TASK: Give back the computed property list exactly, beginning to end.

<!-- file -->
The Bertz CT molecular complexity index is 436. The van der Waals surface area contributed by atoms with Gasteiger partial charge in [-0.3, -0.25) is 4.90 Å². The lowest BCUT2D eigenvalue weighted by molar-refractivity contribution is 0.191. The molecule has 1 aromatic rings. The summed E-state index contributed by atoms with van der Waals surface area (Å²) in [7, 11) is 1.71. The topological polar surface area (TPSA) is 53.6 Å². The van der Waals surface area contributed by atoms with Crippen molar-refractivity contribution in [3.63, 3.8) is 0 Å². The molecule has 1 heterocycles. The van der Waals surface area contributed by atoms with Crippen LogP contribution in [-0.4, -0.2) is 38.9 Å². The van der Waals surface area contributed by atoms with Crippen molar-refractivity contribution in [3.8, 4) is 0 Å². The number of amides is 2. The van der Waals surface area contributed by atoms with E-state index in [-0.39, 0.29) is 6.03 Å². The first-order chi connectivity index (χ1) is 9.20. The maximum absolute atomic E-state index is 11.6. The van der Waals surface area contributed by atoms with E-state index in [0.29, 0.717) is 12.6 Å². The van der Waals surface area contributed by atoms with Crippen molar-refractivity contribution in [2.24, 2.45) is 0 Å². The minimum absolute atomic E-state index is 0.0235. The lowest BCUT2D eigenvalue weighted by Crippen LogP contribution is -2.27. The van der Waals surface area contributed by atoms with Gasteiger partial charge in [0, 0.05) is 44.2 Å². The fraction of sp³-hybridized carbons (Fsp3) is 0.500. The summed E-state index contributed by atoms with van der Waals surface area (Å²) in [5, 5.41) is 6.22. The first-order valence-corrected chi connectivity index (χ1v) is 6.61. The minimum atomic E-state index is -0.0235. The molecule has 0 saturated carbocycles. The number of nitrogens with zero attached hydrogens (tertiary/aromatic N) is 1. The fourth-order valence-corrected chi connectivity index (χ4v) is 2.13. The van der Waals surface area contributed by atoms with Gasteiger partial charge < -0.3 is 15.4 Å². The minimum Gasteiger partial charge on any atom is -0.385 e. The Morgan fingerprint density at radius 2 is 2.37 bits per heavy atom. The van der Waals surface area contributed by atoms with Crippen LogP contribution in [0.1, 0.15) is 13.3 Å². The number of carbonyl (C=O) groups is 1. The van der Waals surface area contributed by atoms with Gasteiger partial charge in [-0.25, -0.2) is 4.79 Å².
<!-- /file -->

The Bertz CT molecular complexity index is 436. The van der Waals surface area contributed by atoms with Gasteiger partial charge in [-0.3, -0.25) is 4.90 Å². The lowest BCUT2D eigenvalue weighted by molar-refractivity contribution is 0.191. The molecule has 1 aromatic rings. The summed E-state index contributed by atoms with van der Waals surface area (Å²) in [7, 11) is 1.71. The topological polar surface area (TPSA) is 53.6 Å². The van der Waals surface area contributed by atoms with Crippen molar-refractivity contribution in [3.63, 3.8) is 0 Å². The molecule has 1 heterocycles. The van der Waals surface area contributed by atoms with Crippen LogP contribution in [-0.4, -0.2) is 38.9 Å². The van der Waals surface area contributed by atoms with Crippen molar-refractivity contribution in [3.8, 4) is 0 Å². The number of amides is 2. The van der Waals surface area contributed by atoms with E-state index in [-0.39, 0.29) is 6.03 Å². The first-order chi connectivity index (χ1) is 9.20. The maximum absolute atomic E-state index is 11.6. The van der Waals surface area contributed by atoms with E-state index in [0.29, 0.717) is 12.6 Å². The van der Waals surface area contributed by atoms with Crippen molar-refractivity contribution in [2.24, 2.45) is 0 Å². The minimum absolute atomic E-state index is 0.0235. The lowest BCUT2D eigenvalue weighted by Crippen LogP contribution is -2.27. The van der Waals surface area contributed by atoms with Gasteiger partial charge in [0, 0.05) is 44.2 Å². The fraction of sp³-hybridized carbons (Fsp3) is 0.500. The summed E-state index contributed by atoms with van der Waals surface area (Å²) in [5, 5.41) is 6.22. The first-order valence-corrected chi connectivity index (χ1v) is 6.61. The minimum atomic E-state index is -0.0235. The molecule has 0 saturated carbocycles. The number of nitrogens with zero attached hydrogens (tertiary/aromatic N) is 1. The fourth-order valence-corrected chi connectivity index (χ4v) is 2.13. The van der Waals surface area contributed by atoms with Gasteiger partial charge < -0.3 is 15.4 Å². The minimum Gasteiger partial charge on any atom is -0.385 e. The Morgan fingerprint density at radius 2 is 2.37 bits per heavy atom. The van der Waals surface area contributed by atoms with Crippen LogP contribution in [0.1, 0.15) is 13.3 Å². The number of carbonyl (C=O) groups is 1. The van der Waals surface area contributed by atoms with Gasteiger partial charge in [-0.25, -0.2) is 4.79 Å².